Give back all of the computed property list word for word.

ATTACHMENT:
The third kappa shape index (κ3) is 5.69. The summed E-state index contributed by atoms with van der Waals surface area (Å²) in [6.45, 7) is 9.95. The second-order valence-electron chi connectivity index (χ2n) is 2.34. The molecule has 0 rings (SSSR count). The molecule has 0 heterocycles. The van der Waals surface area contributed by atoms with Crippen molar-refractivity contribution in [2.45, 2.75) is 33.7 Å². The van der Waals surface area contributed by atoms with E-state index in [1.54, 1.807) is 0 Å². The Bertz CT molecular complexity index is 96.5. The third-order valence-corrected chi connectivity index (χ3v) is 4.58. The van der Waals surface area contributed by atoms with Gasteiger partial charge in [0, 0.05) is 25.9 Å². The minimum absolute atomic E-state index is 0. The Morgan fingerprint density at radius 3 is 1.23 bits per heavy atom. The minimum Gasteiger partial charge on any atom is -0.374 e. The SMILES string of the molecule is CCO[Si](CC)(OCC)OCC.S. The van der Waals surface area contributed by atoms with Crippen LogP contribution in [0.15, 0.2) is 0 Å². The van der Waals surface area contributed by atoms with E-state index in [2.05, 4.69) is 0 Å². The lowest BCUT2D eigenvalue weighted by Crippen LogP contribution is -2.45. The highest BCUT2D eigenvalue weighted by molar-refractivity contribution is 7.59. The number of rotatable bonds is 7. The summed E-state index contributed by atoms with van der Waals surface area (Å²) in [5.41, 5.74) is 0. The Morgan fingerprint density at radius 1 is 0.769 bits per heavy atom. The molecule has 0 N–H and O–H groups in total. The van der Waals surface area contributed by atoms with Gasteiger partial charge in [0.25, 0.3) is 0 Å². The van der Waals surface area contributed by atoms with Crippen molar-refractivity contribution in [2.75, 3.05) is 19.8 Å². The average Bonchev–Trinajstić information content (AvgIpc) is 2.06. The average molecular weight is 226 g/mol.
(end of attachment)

The third kappa shape index (κ3) is 5.69. The summed E-state index contributed by atoms with van der Waals surface area (Å²) in [6.45, 7) is 9.95. The second-order valence-electron chi connectivity index (χ2n) is 2.34. The molecule has 0 rings (SSSR count). The molecule has 0 heterocycles. The van der Waals surface area contributed by atoms with Crippen molar-refractivity contribution in [2.45, 2.75) is 33.7 Å². The van der Waals surface area contributed by atoms with E-state index in [1.54, 1.807) is 0 Å². The Bertz CT molecular complexity index is 96.5. The third-order valence-corrected chi connectivity index (χ3v) is 4.58. The van der Waals surface area contributed by atoms with Gasteiger partial charge in [0, 0.05) is 25.9 Å². The minimum absolute atomic E-state index is 0. The Morgan fingerprint density at radius 3 is 1.23 bits per heavy atom. The minimum Gasteiger partial charge on any atom is -0.374 e. The SMILES string of the molecule is CCO[Si](CC)(OCC)OCC.S. The van der Waals surface area contributed by atoms with Crippen LogP contribution in [0.15, 0.2) is 0 Å². The van der Waals surface area contributed by atoms with E-state index in [2.05, 4.69) is 0 Å². The lowest BCUT2D eigenvalue weighted by Crippen LogP contribution is -2.45. The highest BCUT2D eigenvalue weighted by molar-refractivity contribution is 7.59. The number of rotatable bonds is 7. The summed E-state index contributed by atoms with van der Waals surface area (Å²) in [5.41, 5.74) is 0. The Morgan fingerprint density at radius 1 is 0.769 bits per heavy atom. The molecule has 0 N–H and O–H groups in total. The van der Waals surface area contributed by atoms with Gasteiger partial charge in [0.25, 0.3) is 0 Å². The van der Waals surface area contributed by atoms with Crippen molar-refractivity contribution in [2.75, 3.05) is 19.8 Å². The average Bonchev–Trinajstić information content (AvgIpc) is 2.06. The average molecular weight is 226 g/mol.